Such developments could serve to appease those who blame all of our misfortunes on imperialist aggression, which is one of the fundamental pretexts with which the economic disasters of the State-command economy, the repression of the opposition, the absence of democracy and the lack of civil and political liberties and rights are justified.

Today, we bear witness to how Cuba’s critical economic situation, caused by the limitations of the “reform process” and its inability to overcome the stagnation produced by the near-absolutist model that was in place for nearly fifty years, is prompting a mass exodus of Cubans towards the United States through all imaginable routes.

The proposals now advanced by the New York Times may be coming a little too late, but, as they say, “better late than never.”

Should they yield results, they would have the immediate effect of easing tensions between the two governments and, without a doubt, many of those desperate to leave for the United States might consider that it is more advisable to stay a little longer, to see the concrete results of this rapprochement.

At the same time, it would suggest that the Obama administration is not chiefly responsible for maintaining the blockade-embargo, but that Congress is. It could clear the way towards the elimination of the embargo, inasmuch as it would entail previously removing Cuba from the list of countries that sponsor terrorism and make other positive relations between the two countries possible.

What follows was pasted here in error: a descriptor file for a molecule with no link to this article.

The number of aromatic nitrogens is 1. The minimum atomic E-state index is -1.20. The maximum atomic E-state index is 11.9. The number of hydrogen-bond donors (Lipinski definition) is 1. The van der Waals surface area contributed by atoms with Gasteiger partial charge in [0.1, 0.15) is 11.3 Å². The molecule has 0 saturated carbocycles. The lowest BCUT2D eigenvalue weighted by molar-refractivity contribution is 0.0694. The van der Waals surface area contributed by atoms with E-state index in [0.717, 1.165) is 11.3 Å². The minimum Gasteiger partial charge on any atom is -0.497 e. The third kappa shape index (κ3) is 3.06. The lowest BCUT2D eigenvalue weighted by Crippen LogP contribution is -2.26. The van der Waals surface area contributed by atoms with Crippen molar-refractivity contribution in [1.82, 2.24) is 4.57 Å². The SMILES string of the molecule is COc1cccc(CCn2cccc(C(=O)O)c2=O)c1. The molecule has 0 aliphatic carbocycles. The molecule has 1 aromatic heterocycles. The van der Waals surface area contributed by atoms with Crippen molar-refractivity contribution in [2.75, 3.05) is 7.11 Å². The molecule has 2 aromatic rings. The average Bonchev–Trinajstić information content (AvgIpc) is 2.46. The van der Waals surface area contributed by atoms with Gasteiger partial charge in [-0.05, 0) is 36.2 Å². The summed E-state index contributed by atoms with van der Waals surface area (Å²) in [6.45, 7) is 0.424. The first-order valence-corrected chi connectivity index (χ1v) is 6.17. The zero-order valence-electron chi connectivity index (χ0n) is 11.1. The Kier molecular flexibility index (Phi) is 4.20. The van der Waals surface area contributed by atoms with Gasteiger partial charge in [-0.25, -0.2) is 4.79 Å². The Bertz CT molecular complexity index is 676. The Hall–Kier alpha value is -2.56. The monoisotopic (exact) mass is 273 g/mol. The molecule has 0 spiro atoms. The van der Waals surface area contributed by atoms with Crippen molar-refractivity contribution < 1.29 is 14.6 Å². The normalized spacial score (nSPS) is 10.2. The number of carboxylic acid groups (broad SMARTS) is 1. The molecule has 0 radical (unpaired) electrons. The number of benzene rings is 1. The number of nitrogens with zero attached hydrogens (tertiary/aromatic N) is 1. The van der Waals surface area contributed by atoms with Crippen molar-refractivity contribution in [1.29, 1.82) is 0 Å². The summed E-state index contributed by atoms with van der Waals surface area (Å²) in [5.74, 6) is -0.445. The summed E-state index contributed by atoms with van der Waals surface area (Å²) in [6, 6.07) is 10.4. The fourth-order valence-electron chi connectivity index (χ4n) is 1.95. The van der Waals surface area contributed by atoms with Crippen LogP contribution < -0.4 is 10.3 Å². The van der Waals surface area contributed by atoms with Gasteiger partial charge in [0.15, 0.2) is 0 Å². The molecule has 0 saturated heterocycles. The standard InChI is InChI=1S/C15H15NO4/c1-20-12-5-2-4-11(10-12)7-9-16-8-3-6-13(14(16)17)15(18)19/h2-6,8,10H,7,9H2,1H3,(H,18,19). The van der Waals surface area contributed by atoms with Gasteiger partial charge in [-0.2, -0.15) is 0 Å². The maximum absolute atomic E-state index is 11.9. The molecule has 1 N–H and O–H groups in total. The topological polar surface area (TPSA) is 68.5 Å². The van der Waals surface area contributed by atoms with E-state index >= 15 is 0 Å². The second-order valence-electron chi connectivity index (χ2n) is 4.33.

Such developments could serve to appease those who blame all of our misfortunes on imperialist aggression, which is one of the fundamental pretexts with which the economic disasters of the State-command economy, the repression of the opposition, the absence of democracy and the lack of civil and political liberties and rights are justified.

Most importantly, it would imply a measure of US support for Raul Castro’s updating process. The “reformist” current could be thus revitalized and the complicated balance of forces within the Cuban government could be tilted in its favor. Raul, in turn, would be unable to ignore such US gestures and would be forced to act accordingly. One development would prompt others.

The issue can be approached from many other perspectives. As far as Cuba’s internal situation is concerned, these are the ones I consider most important.
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31 thoughts on “US-Cuba Relations and the Internal Blockade

  • No further relaxation is merited. Every “easing” has been replied to with more repression.

  • Not true. You misunderstand. Any company doing business with Cuba can not use equipment with more than 10% of its component parts that were made in the US AND then do business with the US government. Your Nikon camera example is either a lie or someone else misunderstood the law as Nikon cameras are sold in Cuba everyday. Canada and Mexico do business with Cuba. Are you suggesting that these NAFTA countries are prohibited from doing business with the US. Their largest trading partner. Really?

  • I was in Cuba a couple of months ago.

    The reason why Sweden and many other nations hardly trade with Cuba is that Cuba has very little interesting to sell (nickle, tobacco, rum, ..) and is a notorious bad credit risk.